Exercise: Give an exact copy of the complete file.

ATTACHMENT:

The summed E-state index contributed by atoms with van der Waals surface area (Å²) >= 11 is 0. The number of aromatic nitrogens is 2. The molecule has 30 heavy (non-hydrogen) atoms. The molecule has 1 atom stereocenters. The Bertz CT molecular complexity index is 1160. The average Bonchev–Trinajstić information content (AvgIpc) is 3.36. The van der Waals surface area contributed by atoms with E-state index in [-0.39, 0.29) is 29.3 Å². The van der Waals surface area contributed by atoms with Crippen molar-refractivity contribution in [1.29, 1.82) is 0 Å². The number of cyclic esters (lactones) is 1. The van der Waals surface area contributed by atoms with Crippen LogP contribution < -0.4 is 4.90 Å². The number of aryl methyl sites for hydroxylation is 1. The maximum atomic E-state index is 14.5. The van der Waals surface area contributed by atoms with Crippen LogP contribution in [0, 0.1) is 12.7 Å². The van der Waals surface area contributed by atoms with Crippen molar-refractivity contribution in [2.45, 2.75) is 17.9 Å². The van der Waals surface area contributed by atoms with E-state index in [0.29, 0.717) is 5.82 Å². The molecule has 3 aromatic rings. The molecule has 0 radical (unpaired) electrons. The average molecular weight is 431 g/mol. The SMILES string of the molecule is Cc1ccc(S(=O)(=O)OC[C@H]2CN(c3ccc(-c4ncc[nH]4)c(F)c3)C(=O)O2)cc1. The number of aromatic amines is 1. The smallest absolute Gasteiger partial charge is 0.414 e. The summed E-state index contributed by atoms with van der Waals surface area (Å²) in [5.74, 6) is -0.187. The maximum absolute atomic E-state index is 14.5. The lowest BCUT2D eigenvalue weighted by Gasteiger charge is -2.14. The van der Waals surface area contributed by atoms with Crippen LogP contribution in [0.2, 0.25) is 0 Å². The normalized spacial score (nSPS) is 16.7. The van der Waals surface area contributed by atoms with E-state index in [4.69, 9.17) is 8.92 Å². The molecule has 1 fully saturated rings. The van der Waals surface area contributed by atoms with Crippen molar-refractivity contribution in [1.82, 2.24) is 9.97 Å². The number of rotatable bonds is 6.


The summed E-state index contributed by atoms with van der Waals surface area (Å²) >= 11 is 0. The number of aromatic nitrogens is 2. The molecule has 30 heavy (non-hydrogen) atoms. The molecule has 1 atom stereocenters. The Bertz CT molecular complexity index is 1160. The average Bonchev–Trinajstić information content (AvgIpc) is 3.36. The van der Waals surface area contributed by atoms with E-state index in [-0.39, 0.29) is 29.3 Å². The van der Waals surface area contributed by atoms with Crippen molar-refractivity contribution in [1.29, 1.82) is 0 Å². The number of cyclic esters (lactones) is 1. The van der Waals surface area contributed by atoms with Crippen LogP contribution < -0.4 is 4.90 Å². The number of aryl methyl sites for hydroxylation is 1. The maximum atomic E-state index is 14.5. The van der Waals surface area contributed by atoms with Crippen LogP contribution in [0, 0.1) is 12.7 Å². The van der Waals surface area contributed by atoms with Crippen molar-refractivity contribution in [2.45, 2.75) is 17.9 Å². The van der Waals surface area contributed by atoms with E-state index in [0.29, 0.717) is 5.82 Å². The molecule has 3 aromatic rings. The molecule has 0 radical (unpaired) electrons. The average molecular weight is 431 g/mol. The SMILES string of the molecule is Cc1ccc(S(=O)(=O)OC[C@H]2CN(c3ccc(-c4ncc[nH]4)c(F)c3)C(=O)O2)cc1. The number of aromatic amines is 1. The smallest absolute Gasteiger partial charge is 0.414 e. The summed E-state index contributed by atoms with van der Waals surface area (Å²) in [5.74, 6) is -0.187. The maximum absolute atomic E-state index is 14.5. The lowest BCUT2D eigenvalue weighted by Gasteiger charge is -2.14. The van der Waals surface area contributed by atoms with Crippen LogP contribution in [0.2, 0.25) is 0 Å². The normalized spacial score (nSPS) is 16.7. The van der Waals surface area contributed by atoms with E-state index in [4.69, 9.17) is 8.92 Å². The molecule has 1 fully saturated rings. The van der Waals surface area contributed by atoms with Crippen molar-refractivity contribution in [1.82, 2.24) is 9.97 Å². The number of rotatable bonds is 6.